Curiosity Killed the Checklist

Sarah Talbert

by Sarah Talbert

Sophia is the Greek word for Wisdom, and Propel Sophia seeks out the voices of truly wise women and asks them to share worked examples of how they express faith in daily life. Pull up a chair at Sophia’s table, won’t you? There’s plenty of space.



I was a pretty solid and confident Christian leader. Or at least I thought I was… until I met Mike. This is the story of how God wrecked my Christianity and my leadership, in the very best way.

I grew up in Christian culture where we quoted verses and wore t-shirts that shouted of God’s love. And yet, today God is showing me that it's possible to believe that holding certain convictions and performing certain actions adds up to “right living,” but actually be missing the heart of what God’s after.

If Jesus had appeared to me incognito as he did to the travelers on the road to Emmaus and asked, “What are you discussing as you walk along?” (Luke 24:17), I might have rattled off how well I was keeping up with my internal “checklist”.

Without realizing it, I had also created a checklist of things I disapproved of which meant I “wrote off” people who believed differently than me.

My checklist included:

• Bible reading followed by conviction.
• Emotional prayer time.
• Church attendance.

My checklist made me feel safe.

The problem for me was that my checklist for Christian life in leadership never encountered the real challenges of the real world.

I never tried to understand other’s views on race, politics, gender, education, etc. because I never got close enough to listen to them.

I just thought I had my “act together.” If they could only see it “my way,” I thought, then they’d get it.

It was in some quiet moments with God that I began to wonder if my checklist was His checklist. I slowly began asking myself:

What if my checklist only mattered to the person sitting next to me on Sunday morning, but not the person across the street?

What if my checklist was the very thing that pointed a finger at people who desperately needed to hear “I love you” before hearing “I know the right way”?

It was while I had these questions that I met Mike on the front steps of our church. He was a missionary and non-profit owner attending a missions meeting at our church. Mike loved well and listened well: two things which forever changed our family.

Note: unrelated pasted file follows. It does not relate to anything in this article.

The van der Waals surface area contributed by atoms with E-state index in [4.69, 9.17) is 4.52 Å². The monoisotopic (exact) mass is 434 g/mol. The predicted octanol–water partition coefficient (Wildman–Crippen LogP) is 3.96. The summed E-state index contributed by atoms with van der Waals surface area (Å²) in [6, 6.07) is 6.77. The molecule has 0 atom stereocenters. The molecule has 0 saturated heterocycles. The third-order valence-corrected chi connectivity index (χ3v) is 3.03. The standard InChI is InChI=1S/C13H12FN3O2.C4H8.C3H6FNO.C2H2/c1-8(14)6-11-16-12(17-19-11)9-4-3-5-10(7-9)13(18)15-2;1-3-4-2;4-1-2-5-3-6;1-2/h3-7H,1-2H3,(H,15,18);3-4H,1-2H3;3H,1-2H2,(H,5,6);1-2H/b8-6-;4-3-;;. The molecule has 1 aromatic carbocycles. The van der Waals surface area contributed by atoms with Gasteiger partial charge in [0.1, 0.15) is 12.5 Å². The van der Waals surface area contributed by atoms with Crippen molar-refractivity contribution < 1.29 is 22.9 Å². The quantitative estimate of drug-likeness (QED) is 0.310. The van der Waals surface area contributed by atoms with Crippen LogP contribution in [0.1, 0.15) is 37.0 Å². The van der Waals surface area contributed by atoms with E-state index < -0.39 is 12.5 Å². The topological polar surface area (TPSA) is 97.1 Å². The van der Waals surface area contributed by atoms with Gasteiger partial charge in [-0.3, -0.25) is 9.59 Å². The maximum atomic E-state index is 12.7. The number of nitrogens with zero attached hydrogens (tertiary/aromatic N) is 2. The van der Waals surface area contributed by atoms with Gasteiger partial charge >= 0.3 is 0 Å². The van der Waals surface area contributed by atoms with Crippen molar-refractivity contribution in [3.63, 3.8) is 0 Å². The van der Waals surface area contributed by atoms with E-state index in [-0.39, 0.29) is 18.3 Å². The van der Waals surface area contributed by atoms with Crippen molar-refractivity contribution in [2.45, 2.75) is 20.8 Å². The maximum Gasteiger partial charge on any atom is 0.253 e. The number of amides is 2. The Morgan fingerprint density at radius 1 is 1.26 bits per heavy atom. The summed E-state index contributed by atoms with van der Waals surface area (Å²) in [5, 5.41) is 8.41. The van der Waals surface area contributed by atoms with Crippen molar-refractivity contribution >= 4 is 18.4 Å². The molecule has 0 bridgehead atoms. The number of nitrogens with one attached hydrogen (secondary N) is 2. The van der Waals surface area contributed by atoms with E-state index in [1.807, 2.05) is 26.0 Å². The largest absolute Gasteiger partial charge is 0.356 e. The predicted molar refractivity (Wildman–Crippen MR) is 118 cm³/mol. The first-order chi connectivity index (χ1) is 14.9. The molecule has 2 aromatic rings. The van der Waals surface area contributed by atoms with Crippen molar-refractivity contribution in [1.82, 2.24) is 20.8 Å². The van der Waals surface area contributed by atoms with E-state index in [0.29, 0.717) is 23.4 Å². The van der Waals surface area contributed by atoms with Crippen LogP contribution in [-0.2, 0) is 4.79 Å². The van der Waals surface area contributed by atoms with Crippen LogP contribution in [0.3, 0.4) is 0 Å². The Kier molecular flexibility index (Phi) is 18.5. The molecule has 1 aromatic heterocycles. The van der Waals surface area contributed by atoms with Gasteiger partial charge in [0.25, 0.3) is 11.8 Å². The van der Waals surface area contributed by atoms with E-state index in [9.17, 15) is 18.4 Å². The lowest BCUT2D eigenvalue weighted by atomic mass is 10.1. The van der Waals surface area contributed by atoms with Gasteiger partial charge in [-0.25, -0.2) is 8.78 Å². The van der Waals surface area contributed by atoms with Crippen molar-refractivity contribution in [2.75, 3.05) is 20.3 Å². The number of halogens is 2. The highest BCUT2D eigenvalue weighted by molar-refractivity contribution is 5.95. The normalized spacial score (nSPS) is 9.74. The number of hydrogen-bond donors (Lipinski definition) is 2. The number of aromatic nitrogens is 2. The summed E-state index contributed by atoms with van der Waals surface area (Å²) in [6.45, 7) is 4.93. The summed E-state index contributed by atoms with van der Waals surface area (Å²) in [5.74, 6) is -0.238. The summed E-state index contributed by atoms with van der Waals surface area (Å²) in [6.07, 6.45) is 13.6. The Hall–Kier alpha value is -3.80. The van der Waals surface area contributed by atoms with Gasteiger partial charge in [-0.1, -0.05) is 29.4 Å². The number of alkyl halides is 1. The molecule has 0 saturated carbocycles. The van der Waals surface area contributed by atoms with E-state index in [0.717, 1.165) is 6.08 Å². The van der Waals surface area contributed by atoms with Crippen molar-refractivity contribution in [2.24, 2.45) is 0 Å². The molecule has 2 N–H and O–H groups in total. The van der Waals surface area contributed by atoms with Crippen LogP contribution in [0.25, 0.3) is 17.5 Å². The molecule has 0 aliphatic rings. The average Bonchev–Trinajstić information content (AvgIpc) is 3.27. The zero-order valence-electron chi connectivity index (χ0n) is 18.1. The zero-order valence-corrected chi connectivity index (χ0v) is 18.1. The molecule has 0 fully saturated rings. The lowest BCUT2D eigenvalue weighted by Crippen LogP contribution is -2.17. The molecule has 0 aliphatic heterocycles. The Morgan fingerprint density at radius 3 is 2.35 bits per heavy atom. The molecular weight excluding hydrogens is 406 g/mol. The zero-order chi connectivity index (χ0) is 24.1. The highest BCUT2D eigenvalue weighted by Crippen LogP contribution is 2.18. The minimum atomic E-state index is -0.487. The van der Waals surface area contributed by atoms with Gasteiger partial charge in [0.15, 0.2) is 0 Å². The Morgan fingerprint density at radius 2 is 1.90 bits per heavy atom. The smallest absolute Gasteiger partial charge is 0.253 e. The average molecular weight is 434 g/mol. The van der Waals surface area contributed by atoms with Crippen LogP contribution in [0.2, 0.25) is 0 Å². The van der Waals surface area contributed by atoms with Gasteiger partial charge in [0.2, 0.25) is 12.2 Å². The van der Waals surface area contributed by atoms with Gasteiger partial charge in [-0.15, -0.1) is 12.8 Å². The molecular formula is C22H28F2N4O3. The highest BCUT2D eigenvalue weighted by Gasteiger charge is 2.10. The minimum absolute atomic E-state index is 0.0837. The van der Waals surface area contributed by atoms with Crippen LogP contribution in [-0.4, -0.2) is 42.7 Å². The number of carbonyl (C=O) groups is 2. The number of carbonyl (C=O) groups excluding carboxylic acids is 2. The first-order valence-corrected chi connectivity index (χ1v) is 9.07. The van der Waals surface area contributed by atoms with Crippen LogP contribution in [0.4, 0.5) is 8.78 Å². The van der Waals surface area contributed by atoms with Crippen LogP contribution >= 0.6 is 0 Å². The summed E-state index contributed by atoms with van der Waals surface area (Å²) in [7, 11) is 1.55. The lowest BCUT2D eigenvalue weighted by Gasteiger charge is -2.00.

Mike would ask questions. Hard ones. He showed up with curiosity and kindness, because motives matter to Jesus. He taught me that leaning in with a curious ear instead of a pointed finger, gave him permission to ask the hard questions.

Mike’s hard questions caused us to examine our motives and unroot our faulty foundations and checklists.

Mike not only asked us questions, he also showed us how to love people like Jesus. After our son was diagnosed with a gluten allergy, he showed up at our door with 10 different types of gluten-free flour and cookbooks.

One Christmas, Mike took us shopping for friends of ours who were struggling. We picked out the best presents for this family: a full trip to a hair salon, the nicest of shoes, and iPods. Mike taught us to be generous without expectation, because that’s what Jesus did.

Through Mike, we encountered Jesus in a new way:

–Leaning in with a curious ear
–Setting captives (like myself) free from their checklists

It wasn’t until the relationship was formed and the questions were asked that my lens for seeing the world drastically changed. With Mike, it was never an “us against you” mentality. Mike walked beside us, not ahead of us.

The people we encounter daily in our neighborhoods and coffee shops are constantly hearing loud opinions about right versus wrong. Yet through Mike’s example, God began to ask me: What if Christian leaders stepped up and said, “It isn’t us against them. It’s “us-for-them.”

What if they understood that we are fighting for them, not against them?

What if instead of a pointed finger, Christian leaders, myself included, leaned in with a curious ear?

What if I leaned into their stories of betrayal, denial, and injustice? Then maybe I could understand why they’re fighting so hard for the things never placed on our “checklist.”

Today, I actively work to ask myself: Have I asked why the battles they’re fighting matter so much to them?

Motives matter to Jesus. Not just my motives, but their motives. I’m learning to put my checklists aside and listen to the heartbeat of someone God loves.

And I’m increasingly convinced He wants me to use my role in leadership to step inside their world and fight for the justice they’ve never seen.

Leadership often comes with the connotation of knowing the right way. God is teaching me—through his Word and fellow believers like Mike— that it’s impossible to lead if we don’t first learn to understand. And we can’t understand unless we first listen with curiosity.




Sarah Talbert is a copywriter and researcher who is a mom to 3. She married her middle school sweetheart, and they are both entrepreneurs. She loves the wind in her hair and ocean breezes.